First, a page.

You are here

P T. 2019;44(9): 516, 533
Prescription: Washington

Bipartisan Drug-Patent Bills Ready for Senate Vote

Stephen Barlas

The legal tactics that pharmaceuti-cal manufacturers use to extend drug patents—thus delaying the introduction of cheaper generics—have been probably the biggest impediment to lower drug prices and to substantial Congressional action on drug pricing. Until now, that is. The Senate Judiciary Committee passed four bills at the end of June that would stifl e brand-name manu-facturers’ use of patents, perfectly legal in some cases but a major hindrance to the introduction of cheaper generic copies.

Despite the (relatively) big price advantage offered by generics, their introduction has been stymied in some instances by patent holders’ use of a number of delaying tactics, some of which are addressed by the four Senate bills. For the top 12 drugs in America, drug companies fi led an average of 125 patent applications, averaging 38 years of market exclusivity—nearly double the guaran-teed term, according to statistics cited by Senator Richard Blumenthal (D-CT). That said, Congress has previously failed to address these often legal (but to many minds abusive) patent moves by brand-name manufacturers.

The four bills address issues such as “patent thickets,” “patent hopping,” “pay for delay,” and “citizen petitions.” At hear-ings in t he Senate Judiciary Committee in early May, Senator Richard Durbin (D-IL), the number two Democrat in the Senate, said, “There is more innovation among patent lawyers than among drug companies.” Durbin is a member of the Judiciary Committee and he joined other Democrats and Republicans on the committee in sending these four bills to the Senate fl oor for a vote:

  • S. 1227, Prescription Pricing for the People Act of 2019, would require the Federal Trade Commission (FTC) to study the role of intermediaries in the pharmaceutical supply chain and provide Congress with policy recommendations.
  • S. 440, PACED Act, would block patent owners from asserting sovereign immunity claims in the process of requesting drug patents.
  • S. 1224, Stop STALLING Act, would aid the FTC in blocking individuals or entities from bad faith interference in the approval of competing generic drugs or biosimilars.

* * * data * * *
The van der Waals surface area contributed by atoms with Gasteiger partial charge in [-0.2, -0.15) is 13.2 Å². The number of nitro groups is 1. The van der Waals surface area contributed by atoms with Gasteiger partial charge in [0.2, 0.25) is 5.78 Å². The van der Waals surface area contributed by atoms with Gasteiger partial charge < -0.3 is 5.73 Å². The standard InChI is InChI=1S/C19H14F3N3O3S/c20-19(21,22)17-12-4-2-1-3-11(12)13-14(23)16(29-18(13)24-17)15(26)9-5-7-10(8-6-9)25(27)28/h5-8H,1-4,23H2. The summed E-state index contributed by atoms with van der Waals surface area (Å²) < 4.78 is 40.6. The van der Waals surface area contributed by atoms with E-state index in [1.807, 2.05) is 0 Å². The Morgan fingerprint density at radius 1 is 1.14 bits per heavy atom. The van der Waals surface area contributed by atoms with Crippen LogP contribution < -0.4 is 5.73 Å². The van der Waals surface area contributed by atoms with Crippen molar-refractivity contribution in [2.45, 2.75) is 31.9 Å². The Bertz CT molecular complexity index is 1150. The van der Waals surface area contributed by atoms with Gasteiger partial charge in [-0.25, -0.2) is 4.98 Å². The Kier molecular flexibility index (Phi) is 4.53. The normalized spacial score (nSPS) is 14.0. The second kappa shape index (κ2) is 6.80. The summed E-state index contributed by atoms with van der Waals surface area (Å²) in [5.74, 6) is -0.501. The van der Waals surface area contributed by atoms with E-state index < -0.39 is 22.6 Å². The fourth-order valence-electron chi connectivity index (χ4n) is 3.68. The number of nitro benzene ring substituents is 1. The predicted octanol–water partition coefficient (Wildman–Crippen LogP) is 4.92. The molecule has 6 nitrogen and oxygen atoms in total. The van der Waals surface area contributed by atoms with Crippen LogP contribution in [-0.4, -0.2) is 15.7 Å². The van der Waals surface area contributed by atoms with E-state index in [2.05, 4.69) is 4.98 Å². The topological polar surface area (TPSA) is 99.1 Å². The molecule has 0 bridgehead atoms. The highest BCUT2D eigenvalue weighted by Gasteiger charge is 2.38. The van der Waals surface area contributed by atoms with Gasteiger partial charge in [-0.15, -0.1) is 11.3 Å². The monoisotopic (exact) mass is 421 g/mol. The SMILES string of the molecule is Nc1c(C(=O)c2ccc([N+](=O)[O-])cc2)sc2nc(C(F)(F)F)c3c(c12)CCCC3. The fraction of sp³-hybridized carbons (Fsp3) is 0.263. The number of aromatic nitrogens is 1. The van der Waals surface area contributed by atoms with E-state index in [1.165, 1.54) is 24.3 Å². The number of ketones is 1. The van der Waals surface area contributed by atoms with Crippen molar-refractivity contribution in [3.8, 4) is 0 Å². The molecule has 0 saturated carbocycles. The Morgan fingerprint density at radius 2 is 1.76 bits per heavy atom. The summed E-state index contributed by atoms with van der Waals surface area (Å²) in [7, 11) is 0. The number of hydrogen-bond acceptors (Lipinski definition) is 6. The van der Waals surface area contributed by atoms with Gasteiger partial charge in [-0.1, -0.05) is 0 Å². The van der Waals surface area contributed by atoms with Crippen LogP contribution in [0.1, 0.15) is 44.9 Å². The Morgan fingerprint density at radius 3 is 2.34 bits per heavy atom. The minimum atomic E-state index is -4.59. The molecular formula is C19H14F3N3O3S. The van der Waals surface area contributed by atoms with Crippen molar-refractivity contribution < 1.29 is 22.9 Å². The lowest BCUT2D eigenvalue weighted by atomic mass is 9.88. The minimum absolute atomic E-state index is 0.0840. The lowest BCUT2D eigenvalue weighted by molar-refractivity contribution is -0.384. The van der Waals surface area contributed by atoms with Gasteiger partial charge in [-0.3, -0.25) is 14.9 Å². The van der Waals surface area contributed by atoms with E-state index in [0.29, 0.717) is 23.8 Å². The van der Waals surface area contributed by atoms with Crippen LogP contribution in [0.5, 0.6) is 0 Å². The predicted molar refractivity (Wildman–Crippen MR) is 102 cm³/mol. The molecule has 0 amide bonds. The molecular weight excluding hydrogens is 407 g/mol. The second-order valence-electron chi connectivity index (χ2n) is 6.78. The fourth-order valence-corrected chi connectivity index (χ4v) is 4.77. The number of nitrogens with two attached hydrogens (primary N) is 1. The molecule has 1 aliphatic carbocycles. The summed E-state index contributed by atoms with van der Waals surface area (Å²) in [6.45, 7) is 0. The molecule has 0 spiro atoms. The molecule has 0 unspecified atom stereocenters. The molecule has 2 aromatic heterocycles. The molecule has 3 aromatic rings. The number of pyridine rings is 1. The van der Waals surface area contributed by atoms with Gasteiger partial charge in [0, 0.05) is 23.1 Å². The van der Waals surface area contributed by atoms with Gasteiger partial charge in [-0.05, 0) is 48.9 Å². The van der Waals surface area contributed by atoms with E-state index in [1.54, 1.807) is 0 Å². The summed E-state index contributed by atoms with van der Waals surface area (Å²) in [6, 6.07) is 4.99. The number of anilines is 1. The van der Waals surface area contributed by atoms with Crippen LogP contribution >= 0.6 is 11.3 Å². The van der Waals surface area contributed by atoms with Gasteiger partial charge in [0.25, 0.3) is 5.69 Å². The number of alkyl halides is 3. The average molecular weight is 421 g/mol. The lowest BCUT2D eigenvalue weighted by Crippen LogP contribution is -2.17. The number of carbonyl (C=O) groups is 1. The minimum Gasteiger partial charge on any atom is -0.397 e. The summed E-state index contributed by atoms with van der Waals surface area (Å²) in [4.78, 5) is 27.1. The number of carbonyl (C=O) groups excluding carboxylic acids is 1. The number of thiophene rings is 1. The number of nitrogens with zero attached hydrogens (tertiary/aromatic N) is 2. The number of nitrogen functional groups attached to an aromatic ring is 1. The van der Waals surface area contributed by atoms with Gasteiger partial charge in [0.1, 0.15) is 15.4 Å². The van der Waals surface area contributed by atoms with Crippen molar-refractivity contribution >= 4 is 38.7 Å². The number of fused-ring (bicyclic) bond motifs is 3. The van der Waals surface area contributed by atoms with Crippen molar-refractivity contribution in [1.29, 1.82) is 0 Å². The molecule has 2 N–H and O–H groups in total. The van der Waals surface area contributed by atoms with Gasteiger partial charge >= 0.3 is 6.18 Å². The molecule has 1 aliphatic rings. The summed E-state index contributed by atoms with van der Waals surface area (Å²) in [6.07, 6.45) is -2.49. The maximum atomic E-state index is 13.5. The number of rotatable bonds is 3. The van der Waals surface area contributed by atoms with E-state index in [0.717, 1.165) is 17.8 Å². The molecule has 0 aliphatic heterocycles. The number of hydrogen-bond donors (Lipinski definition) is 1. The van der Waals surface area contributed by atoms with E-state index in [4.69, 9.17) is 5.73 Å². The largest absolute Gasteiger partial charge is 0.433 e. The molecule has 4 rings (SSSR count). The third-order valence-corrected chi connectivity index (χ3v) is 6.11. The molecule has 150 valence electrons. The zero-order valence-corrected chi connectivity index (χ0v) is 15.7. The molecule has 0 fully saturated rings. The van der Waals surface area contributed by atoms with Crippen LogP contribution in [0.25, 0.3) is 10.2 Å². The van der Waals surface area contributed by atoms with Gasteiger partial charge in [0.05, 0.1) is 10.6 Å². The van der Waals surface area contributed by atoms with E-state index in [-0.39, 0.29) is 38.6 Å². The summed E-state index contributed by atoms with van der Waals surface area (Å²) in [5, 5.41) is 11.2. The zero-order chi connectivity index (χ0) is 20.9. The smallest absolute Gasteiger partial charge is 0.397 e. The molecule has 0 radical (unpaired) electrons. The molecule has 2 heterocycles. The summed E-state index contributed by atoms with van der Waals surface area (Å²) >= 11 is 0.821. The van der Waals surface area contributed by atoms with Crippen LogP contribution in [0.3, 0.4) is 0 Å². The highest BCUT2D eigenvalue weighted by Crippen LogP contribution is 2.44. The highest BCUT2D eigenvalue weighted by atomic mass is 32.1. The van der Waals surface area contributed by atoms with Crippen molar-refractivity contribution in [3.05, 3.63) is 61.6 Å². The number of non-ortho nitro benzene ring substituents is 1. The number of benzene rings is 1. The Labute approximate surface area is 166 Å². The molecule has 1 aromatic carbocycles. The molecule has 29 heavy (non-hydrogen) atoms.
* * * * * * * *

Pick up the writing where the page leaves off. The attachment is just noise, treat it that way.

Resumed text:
• S. 1416, Affordable Prescriptions for Patients Act of 2019, would prohibit anticompetitive behavior by drug product manufacturers.

The last bill seeks to limit “patent hopping,” a situation in which a phar-maceutical developer creates a refor-mulation of a drug and uses the market approval process under the Food and Drug Administration (FDA) to prevent generic substitutions tied to the old for-mulation from entering the market.The bill also targets “patent thicketing,”––the obtaining of large patent portfolios covering manufacturing methods, uses, formulations, and so on, for a single drug. The poster child for the last abuse is the world’s biggest-selling drug, Humira, for which AbbVie has secured more than 100 patents and is currently blocking a biosimilar competitor in the U.S.

Karin Hessler, Assistant General Counsel at the Association for Accessible Medicines (AAM), the generic industry trade group, says some aspects of the bills are a step in the right direction in addressing drug pricing, but that “some aspects could be refined and improved.” She mentions S. 1416, which is intended to address the Humira situation. The amended bill that’s now on the Senate fl oor allows patent holders to assert as many as 20 patents when a biosimilar company seeks to enter the market. “From our perspective, 20 is a high cap,” states Hessler. “Federal district courts around the country have imposed much more limited patent caps, including restricting patent holders in biologics patent litigation to 8–10 asserted patents, with additional limits on the number of asserted patent claims.” Also, under the legislation, some patents, such as those on “methods of use,” are not subject to the cap. This means that branded com-panies could assert far more than 20 patents, which would ultimately increase the burden on the courts overseeing the cases and raise the cost of litigation for biosimilar companies.

The Senate is far ahead of the House in terms of moving drug-patent legisla-tion. The House Judiciary Committee has considered a bill on the filing of citizen petitions by brand-name companies, but none of the other alleged problems that the other Senate bills are aiming at.

At hearings in the Senate Judiciary Committee in May, James Stansel, Executive Vice President and General Counsel of the Pharmaceutical Research and Manufacturers Association (PhRMA), walked a fine line in his answers, generally appearing sympathetic but explaining away some of the patent tactics as legal and failing to offer outright support for any of the bills. “As long as they encour-age competition, we are happy to work with the committee on those types of issues,” he said, in answer to the question posed by Senator Lindsey Graham (R-SC) as to whether he supported “pay for delay” legislation. Stansel defended those deals, saying, “Nothing nefarious is going on.”

On the use of citizen petitions by branded drug companies to tie up the FDA’s generic approval process, Stansel explained that “the characterization of it hasn’t been correct.” He added later, “We wouldn’t oppose reasonable legislation on product hopping.” PhRMA did not respond to an e-mail enquiring about its position on the four bills currently on the Senate floor.

Senator John Neely Kennedy (R-LA) told Stansel at the hearings that the present situation makes the United States “look like a bunch of chumps.” He added, “Sooner or later, the U.S. Congress is going to act, and I don’t think your clients are going to like what we do.” n

Author bio: 

Mr. Barlas is a freelance writer in Washington, D.C., who covers issues inside the Beltway. Send comments and ideas for topics to